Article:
Thursday, October 18, 2012

As The Flames Climbed Into The Clouds

We've started to get one of the most tantalizingly risky consumer products there is in at work on the loading trucks: turkey deep-fryers. Without fail, every year someone improperly uses a deep-fryer, and when they do, they've got themselves a massive grease fire that can easily end up burning down their entire house. The weather's getting colder. Let's not have anyone lose their home at this time of year.

So today, we're going to run through how to properly deep-fry a turkey. We're not interested in how well it tastes afterwards; I'm not claiming to be any sort of cook. We're just focused on doing it correctly and safely. If you want to cook it well, there are plenty of recipes out there.

Sam Sifton of Bon Appetit has one such recipe. He also does so on video.

The first thing you've got to do is... well, the first thing you've got to do is be sober during this process. Drunkenness and deep-fried turkeys do not mix. Get the deep-fryer well clear of the house. Ideally, find a clear patch of open dirt that won't catch fire just in case something goes wrong. Make sure it's a flat patch, and lay down a nonflammable flat surface to cook on. (Deep-fryers have a high center of gravity, and if yours tips over, you're in deep trouble.) Wear gloves and safety goggles. Sifton also advises wearing shoes, though if you're outside at this time of year, shoes are a given. Get a very long thermometer so you can keep your distance when taking the temperature.

Also: have fire extinguishers handy and ready to go if anything goes wrong. A hose won't work; oil fires don't get put out with water. Be ready to dial 911 on a moment's notice.

Now, as far as how much oil you'll need, don't go overboard. First, place the turkey in the deep-fryer, then fill it with water, then take out the turkey. How much water do you see in the deep-fryer? Don't put in a drop more oil than that. If you do, the oil is going to overflow, and that's exactly what you're trying to avoid. Bad things happen the second the oil comes out of the deep-fryer. If any of it gets on the burner- and if you're doing things wrong, it will get on the burner- you've got real problems.

After heating the oil, which you'll have to measure with the thermometer because there aren't really temperature controls on these things (don't let it get over the oil's smoke point, aka the point at which the oil starts to smoke and flavor begins to break down, and gets easier to burn besides; 350 degrees is generally an ideal temperature), put the turkey on the provided rack. Make sure the turkey is fully thawed out (allow 24 hours per five pounds), because otherwise the extreme shock in temperature change is going to cause the oil to bubble and splash uncontrollably, making hot oil fly everywhere. When you've got the turkey hooked and racked up, make sure your gloves and goggles are on, and then slowly lower the turkey into the oil. Slowly is the keyword here. You're going to need about a minute for the lowering process, because again, you'll have bubbling and splashing. You don't need to introduce any more splashing than absolutely necessary by trying to divebomb the turkey into the fryer.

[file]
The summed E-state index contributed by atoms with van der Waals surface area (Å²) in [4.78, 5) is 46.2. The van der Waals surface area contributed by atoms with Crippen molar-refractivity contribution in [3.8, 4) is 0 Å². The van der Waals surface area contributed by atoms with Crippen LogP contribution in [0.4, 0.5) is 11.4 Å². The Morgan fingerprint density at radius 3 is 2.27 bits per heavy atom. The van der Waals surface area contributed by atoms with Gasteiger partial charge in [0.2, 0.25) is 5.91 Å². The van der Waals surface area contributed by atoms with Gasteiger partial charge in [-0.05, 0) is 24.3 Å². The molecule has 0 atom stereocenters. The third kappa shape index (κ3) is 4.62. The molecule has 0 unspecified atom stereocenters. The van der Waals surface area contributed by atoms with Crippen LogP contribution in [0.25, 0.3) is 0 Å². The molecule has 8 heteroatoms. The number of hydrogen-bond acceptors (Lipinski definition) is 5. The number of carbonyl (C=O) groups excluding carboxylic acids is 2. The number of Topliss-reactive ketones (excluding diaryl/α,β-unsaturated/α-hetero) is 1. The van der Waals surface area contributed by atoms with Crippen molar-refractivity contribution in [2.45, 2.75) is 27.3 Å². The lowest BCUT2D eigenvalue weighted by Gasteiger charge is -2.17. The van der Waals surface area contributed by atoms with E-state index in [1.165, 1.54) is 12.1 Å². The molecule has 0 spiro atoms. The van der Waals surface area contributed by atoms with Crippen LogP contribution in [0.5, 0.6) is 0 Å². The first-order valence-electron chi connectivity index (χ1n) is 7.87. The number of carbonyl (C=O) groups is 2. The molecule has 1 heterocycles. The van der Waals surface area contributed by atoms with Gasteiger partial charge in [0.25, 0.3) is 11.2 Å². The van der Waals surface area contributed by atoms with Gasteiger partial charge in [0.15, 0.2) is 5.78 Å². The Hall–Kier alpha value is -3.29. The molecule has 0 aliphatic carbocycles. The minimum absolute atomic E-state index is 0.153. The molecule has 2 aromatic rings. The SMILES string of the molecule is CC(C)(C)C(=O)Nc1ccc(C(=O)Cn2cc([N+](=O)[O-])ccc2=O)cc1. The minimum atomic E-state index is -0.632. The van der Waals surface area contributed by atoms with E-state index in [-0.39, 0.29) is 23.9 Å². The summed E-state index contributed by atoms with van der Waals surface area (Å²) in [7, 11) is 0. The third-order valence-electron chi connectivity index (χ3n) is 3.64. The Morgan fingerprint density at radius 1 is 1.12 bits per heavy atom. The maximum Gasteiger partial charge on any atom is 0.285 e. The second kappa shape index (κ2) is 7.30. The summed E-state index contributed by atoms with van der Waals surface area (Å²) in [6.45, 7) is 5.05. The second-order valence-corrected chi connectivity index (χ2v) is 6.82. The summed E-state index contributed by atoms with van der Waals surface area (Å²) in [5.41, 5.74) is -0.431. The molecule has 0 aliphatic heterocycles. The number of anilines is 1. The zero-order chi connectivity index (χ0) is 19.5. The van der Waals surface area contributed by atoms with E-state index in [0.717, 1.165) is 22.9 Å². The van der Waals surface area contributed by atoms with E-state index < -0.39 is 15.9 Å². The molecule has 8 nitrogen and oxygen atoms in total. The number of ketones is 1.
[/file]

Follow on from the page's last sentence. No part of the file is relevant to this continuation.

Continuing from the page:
Allow the turkey to cook (allow about 3 minutes, 30 seconds per pound). Then bring the turkey out of the oil. Let some excess oil drip back off the turkey before removing it and carving/eating it.

You're not done yet. You have hot oil to deal with now. Let it cool down on its own; allow 6 hours for that. Do not attempt to speed along the process by dropping ice into the fryer. To do so will have the same effect as if you had dropped a frozen turkey into the fryer earlier: the temperature difference will cause uncontrollable bubbling and even with the turkey out of the picture, it will still splash far above the rim.

As State Farm demonstrates, and no, no I couldn't get through this article without the inevitable video of deep-fryer horror. You've been patient enough.

Once it's cooled down, if you want to be green about things, you can put it to further use, including saving it to cook again with, but if it's become too degraded to cook with, you will need to dispose of it. You can look up your local disposal policies, but if you own a diesel car, you can filter it, pour it into the gas tank and drive on it. You've heard of biodiesel, right? That's biodiesel.

Which makes for a nice getaway method after the guy next door burns his house down.

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